A: Not only were they that successful, but when the Nirvana biopic eventually comes out, remember she (Courtney) and the daughter control all his royalties; that soundtrack will probably sell 30 million copies. Think of how much money that is. His first album was huge, "Never Mind Me." Fifty, one hundred million dollars for Geffen Records, who knows how much money? The actual soundtrack from the film is gonna be the biggest soundtrack of all time. Everybody is gonna buy this soundtrack. There's a lot of recordings sitting in the vaults that have never been released. There's definitely a lot of money still to come. Just like Elvis, The Beatles, and Jimi Hendrix, they're still making huge amounts of money. O.K. so, if they were gonna get a divorce, she would've been left high and dry. Now, Rosemary Carroll told Tom Grant, and this is among the things he has on tape, that in fact, Kurt had approach her about getting a divorce lawyer, shortly before his death. Courtney, at around the same time also, approached Rosemary Carroll and asked her to find the meanest, most vicious divorce lawyer she could find. If this is true, which it is, with the pre-nup and the fact that Kurt was divorcing her, that's a huge motive. Any police investigator would conclude this if they looked at that kind of evidence. This didn't prove she did it, they would say, but it certainly proves she had a motive for the death, a very damning motive. It would at least lead them to investigate further, but this was never done. So, this is not only a financial motive, just a jealousy motive. So, this is two different types of motives in one that we know. Once again, it doesn't prove anything, but it certainly is suspicious.

Q: "Despite Grant's extensive findings, he has got to provide genuine evidence proving the death was a murder and that Courtney was involved. Detective Cameron of the Seattle Police Department has publicly stated that he would be glad to re-open the case if he had some evidence." Has there been any movement on the part of Detective Cameron or the Seattle Police Department to re-open this case?
A: Well, Cameron retired. That's part of the problem. The Seattle Police Department is never going to admit they made a mistake, and I don't think they're trying to cover anything up. I think they really believe it was suicide. I know we have talked to members (of the Seattle Police Department), and they're very suspicious. They were actually very cooperative. We were given some inside police department information. They were very suspicious when they saw that information afterwards. They were troubled that Cameron wouldn't do anything, wouldn't look into this, and would close the case. They think that Cameron rushed to judgment.

Q: I thought Keith Richards made an interesting observation. "After Kurt tried to off himself in Rome, I was surprised that the people who were supposed to be taking care of him, let him buy a shotgun and more rounds for days. They knew he barely escaped doing himself in already."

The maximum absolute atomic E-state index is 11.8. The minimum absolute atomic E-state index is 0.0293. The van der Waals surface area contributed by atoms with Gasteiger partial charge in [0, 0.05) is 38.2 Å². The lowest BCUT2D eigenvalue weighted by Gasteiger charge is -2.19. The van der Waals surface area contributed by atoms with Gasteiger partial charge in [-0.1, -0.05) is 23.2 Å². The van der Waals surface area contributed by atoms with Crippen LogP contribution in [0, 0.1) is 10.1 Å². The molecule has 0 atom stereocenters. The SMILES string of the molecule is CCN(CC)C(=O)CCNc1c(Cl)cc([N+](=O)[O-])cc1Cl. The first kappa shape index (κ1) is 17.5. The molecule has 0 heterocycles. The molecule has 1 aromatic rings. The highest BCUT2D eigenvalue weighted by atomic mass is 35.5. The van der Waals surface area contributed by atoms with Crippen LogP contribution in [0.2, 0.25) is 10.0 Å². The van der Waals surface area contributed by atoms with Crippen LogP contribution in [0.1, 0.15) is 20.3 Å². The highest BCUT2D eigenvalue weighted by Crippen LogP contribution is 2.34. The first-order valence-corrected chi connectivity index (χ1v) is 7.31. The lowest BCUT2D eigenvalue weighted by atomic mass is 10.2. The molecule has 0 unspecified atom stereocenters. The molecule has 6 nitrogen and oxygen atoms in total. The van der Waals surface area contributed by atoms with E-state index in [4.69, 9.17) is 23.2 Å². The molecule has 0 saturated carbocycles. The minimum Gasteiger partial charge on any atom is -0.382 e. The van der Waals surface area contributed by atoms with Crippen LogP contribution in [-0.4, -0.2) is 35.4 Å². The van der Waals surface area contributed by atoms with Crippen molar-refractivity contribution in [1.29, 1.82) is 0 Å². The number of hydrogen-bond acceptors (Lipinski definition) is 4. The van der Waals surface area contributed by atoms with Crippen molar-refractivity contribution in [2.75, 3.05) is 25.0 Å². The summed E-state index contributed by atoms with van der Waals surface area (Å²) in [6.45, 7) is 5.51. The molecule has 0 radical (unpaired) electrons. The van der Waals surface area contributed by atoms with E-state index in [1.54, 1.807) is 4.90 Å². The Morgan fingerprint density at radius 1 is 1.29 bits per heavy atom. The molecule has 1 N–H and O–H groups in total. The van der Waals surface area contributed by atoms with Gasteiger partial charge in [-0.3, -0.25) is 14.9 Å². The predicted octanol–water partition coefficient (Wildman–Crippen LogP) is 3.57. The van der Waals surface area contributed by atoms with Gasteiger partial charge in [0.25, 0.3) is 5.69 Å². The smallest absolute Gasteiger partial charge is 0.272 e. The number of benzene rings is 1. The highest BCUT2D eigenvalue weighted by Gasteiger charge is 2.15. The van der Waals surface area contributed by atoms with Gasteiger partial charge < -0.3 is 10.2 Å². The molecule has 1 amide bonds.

A: Except that, at the time, nobody did know that, that was a suicide attempt and it wasn't a suicide attempt. The only person who said it was a suicide attempt was Courtney, after he died. The doctor in Rome said it wasn't a suicide attempt. The record company said it wasn't a suicide attempt. Kurt himself said it wasn't a suicide attempt. There was no evidence whatsoever that it was a suicide attempt. It was obviously a drug overdose. The only person who said it was a suicide attempt was Courtney, two days after he died. So, Keith Richards, when he read that, believed Rome was a suicide attempt. So, it's ingrained in people's heads if Rome was a suicide attempt, then of course he committed suicide. But, he wasn't suicidal. His best friend Dylan Carson bought him the gun. Why would his best friend who says he knew Kurt better than anybody, and he knew Kurt wasn't suicidal...? He would never have bought his best friend a gun if he thought he was suicidal. That's not something a friend does. He said Kurt wasn't suicidal, and that he'd never seen happier in his life during that period. He was happy. He had a new daughter. He doted on his daughter, and his stomach problems were gone.

Q: You told me Dave Grohl (Nirvana member) admitted on a Howard Stern program that Nirvana was breaking up, backing up Tom Grant's theory that the suicide note was not a suicide note.
A: That's right.

Q: Did Grohl say anything else?
A: No. He wouldn't talk about it. He wouldn't go into detail. He said, "I don't talk about that. Stern was actually trying to get him to say the conspiracy theory was ridicules, and Grohl wouldn't say that. That was the interesting thing.

Q: Is there one fact that really raised your eyebrow in terms of Kurt's death being suspicious? And Max, who killed Kurt Cobain?
A: I think the most telling evidence is the heroin evidence. That is something we have not been able to explain. There's not a case in the history of forensic pathology that we've been able to find, that somebody with that kind of dose would be able to roll down their sleeves, put away the heroin kit, and shoot themselves. That's definitely the most eye-opening evidence. In terms of who I believed kill him, until I see the smoking gun evidence, I don't know what to believe.

Gary James files his interviews from Syracuse, NY.

The Harbinger, P.O. Box U-980, Mobile, AL 36688-0001